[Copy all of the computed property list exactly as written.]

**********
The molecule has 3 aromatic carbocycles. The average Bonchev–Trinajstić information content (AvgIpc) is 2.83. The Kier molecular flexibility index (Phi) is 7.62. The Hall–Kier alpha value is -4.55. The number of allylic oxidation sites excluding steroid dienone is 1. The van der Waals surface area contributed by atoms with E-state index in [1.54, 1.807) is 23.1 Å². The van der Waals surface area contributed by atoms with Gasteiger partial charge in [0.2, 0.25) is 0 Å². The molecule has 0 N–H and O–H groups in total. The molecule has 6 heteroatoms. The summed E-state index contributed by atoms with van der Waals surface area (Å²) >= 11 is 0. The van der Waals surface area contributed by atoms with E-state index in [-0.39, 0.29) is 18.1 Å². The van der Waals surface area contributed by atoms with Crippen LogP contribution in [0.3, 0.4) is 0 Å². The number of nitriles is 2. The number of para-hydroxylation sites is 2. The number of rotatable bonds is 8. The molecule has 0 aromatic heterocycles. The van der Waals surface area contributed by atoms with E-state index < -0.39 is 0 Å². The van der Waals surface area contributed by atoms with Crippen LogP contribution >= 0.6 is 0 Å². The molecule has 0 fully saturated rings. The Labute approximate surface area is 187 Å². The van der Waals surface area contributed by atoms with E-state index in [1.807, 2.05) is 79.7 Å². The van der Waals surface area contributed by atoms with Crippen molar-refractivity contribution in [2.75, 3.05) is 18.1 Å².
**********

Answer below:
The molecule has 3 aromatic carbocycles. The average Bonchev–Trinajstić information content (AvgIpc) is 2.83. The Kier molecular flexibility index (Phi) is 7.62. The Hall–Kier alpha value is -4.55. The number of allylic oxidation sites excluding steroid dienone is 1. The van der Waals surface area contributed by atoms with E-state index in [1.54, 1.807) is 23.1 Å². The van der Waals surface area contributed by atoms with Gasteiger partial charge in [0.2, 0.25) is 0 Å². The molecule has 0 N–H and O–H groups in total. The molecule has 6 heteroatoms. The summed E-state index contributed by atoms with van der Waals surface area (Å²) >= 11 is 0. The van der Waals surface area contributed by atoms with E-state index in [-0.39, 0.29) is 18.1 Å². The van der Waals surface area contributed by atoms with Crippen LogP contribution in [0.3, 0.4) is 0 Å². The number of nitriles is 2. The number of para-hydroxylation sites is 2. The number of rotatable bonds is 8. The molecule has 0 aromatic heterocycles. The van der Waals surface area contributed by atoms with E-state index < -0.39 is 0 Å². The van der Waals surface area contributed by atoms with Crippen LogP contribution >= 0.6 is 0 Å². The molecule has 0 fully saturated rings. The Labute approximate surface area is 187 Å². The van der Waals surface area contributed by atoms with E-state index in [1.807, 2.05) is 79.7 Å². The van der Waals surface area contributed by atoms with Crippen molar-refractivity contribution in [2.75, 3.05) is 18.1 Å².